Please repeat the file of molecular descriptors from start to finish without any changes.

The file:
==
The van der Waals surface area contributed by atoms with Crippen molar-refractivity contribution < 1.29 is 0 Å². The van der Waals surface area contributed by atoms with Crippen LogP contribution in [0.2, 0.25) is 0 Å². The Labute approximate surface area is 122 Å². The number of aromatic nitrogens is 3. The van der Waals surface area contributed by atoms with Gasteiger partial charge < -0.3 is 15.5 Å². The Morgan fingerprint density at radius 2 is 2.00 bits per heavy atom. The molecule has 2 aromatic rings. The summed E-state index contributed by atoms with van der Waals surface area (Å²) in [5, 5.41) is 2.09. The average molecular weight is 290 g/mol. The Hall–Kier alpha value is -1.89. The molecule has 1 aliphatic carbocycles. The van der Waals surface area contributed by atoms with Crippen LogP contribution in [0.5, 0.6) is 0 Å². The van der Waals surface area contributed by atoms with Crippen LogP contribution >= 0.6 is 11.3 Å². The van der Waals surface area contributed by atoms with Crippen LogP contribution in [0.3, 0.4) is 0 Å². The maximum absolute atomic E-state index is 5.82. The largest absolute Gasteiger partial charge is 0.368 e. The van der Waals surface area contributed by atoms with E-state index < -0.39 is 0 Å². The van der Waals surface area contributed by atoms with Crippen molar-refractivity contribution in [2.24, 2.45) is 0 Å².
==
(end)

The van der Waals surface area contributed by atoms with Crippen molar-refractivity contribution < 1.29 is 0 Å². The van der Waals surface area contributed by atoms with Crippen LogP contribution in [0.2, 0.25) is 0 Å². The Labute approximate surface area is 122 Å². The number of aromatic nitrogens is 3. The van der Waals surface area contributed by atoms with Gasteiger partial charge < -0.3 is 15.5 Å². The Morgan fingerprint density at radius 2 is 2.00 bits per heavy atom. The molecule has 2 aromatic rings. The summed E-state index contributed by atoms with van der Waals surface area (Å²) in [5, 5.41) is 2.09. The average molecular weight is 290 g/mol. The Hall–Kier alpha value is -1.89. The molecule has 1 aliphatic carbocycles. The van der Waals surface area contributed by atoms with Crippen LogP contribution in [0.5, 0.6) is 0 Å². The van der Waals surface area contributed by atoms with Crippen LogP contribution >= 0.6 is 11.3 Å². The van der Waals surface area contributed by atoms with Crippen LogP contribution in [0.3, 0.4) is 0 Å². The maximum absolute atomic E-state index is 5.82. The largest absolute Gasteiger partial charge is 0.368 e. The van der Waals surface area contributed by atoms with E-state index < -0.39 is 0 Å². The van der Waals surface area contributed by atoms with Crippen molar-refractivity contribution in [2.24, 2.45) is 0 Å².